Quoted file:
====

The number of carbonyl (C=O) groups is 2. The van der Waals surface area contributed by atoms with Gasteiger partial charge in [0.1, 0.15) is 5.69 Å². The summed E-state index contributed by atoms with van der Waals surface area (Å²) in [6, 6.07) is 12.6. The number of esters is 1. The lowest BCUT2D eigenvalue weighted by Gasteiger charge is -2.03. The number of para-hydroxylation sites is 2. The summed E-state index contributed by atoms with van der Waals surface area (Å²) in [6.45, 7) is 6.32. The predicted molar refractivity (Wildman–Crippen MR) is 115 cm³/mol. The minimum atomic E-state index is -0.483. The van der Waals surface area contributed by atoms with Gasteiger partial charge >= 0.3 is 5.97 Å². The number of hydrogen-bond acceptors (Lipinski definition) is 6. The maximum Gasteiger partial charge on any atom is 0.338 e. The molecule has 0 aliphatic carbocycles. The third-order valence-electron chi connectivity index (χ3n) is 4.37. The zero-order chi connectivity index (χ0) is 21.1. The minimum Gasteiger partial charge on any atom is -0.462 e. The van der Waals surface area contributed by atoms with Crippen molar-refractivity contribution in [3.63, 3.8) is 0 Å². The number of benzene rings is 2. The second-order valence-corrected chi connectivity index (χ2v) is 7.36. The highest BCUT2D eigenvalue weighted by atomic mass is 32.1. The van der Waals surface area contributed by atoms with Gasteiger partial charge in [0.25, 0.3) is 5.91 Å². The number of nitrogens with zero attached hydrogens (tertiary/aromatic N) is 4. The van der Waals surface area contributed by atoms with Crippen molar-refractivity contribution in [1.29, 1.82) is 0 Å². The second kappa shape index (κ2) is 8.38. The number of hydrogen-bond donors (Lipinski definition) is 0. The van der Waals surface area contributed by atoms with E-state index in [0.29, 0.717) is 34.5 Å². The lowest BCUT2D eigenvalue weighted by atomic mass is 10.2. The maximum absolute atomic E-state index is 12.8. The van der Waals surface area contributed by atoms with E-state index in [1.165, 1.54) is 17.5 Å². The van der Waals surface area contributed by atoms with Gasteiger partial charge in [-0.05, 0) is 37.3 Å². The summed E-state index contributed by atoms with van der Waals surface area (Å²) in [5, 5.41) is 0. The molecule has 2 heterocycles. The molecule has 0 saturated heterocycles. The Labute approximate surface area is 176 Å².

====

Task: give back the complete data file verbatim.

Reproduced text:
The number of carbonyl (C=O) groups is 2. The van der Waals surface area contributed by atoms with Gasteiger partial charge in [0.1, 0.15) is 5.69 Å². The summed E-state index contributed by atoms with van der Waals surface area (Å²) in [6, 6.07) is 12.6. The number of esters is 1. The lowest BCUT2D eigenvalue weighted by Gasteiger charge is -2.03. The number of para-hydroxylation sites is 2. The summed E-state index contributed by atoms with van der Waals surface area (Å²) in [6.45, 7) is 6.32. The predicted molar refractivity (Wildman–Crippen MR) is 115 cm³/mol. The minimum atomic E-state index is -0.483. The van der Waals surface area contributed by atoms with Gasteiger partial charge >= 0.3 is 5.97 Å². The number of hydrogen-bond acceptors (Lipinski definition) is 6. The maximum Gasteiger partial charge on any atom is 0.338 e. The molecule has 0 aliphatic carbocycles. The third-order valence-electron chi connectivity index (χ3n) is 4.37. The zero-order chi connectivity index (χ0) is 21.1. The minimum Gasteiger partial charge on any atom is -0.462 e. The van der Waals surface area contributed by atoms with Crippen molar-refractivity contribution in [3.63, 3.8) is 0 Å². The number of benzene rings is 2. The second-order valence-corrected chi connectivity index (χ2v) is 7.36. The highest BCUT2D eigenvalue weighted by atomic mass is 32.1. The van der Waals surface area contributed by atoms with Gasteiger partial charge in [0.25, 0.3) is 5.91 Å². The number of nitrogens with zero attached hydrogens (tertiary/aromatic N) is 4. The van der Waals surface area contributed by atoms with Crippen molar-refractivity contribution in [1.29, 1.82) is 0 Å². The second kappa shape index (κ2) is 8.38. The number of hydrogen-bond donors (Lipinski definition) is 0. The van der Waals surface area contributed by atoms with E-state index in [0.29, 0.717) is 34.5 Å². The lowest BCUT2D eigenvalue weighted by atomic mass is 10.2. The maximum absolute atomic E-state index is 12.8. The van der Waals surface area contributed by atoms with E-state index in [1.165, 1.54) is 17.5 Å². The van der Waals surface area contributed by atoms with Gasteiger partial charge in [-0.05, 0) is 37.3 Å². The summed E-state index contributed by atoms with van der Waals surface area (Å²) in [5, 5.41) is 0. The molecule has 2 heterocycles. The molecule has 0 saturated heterocycles. The Labute approximate surface area is 176 Å².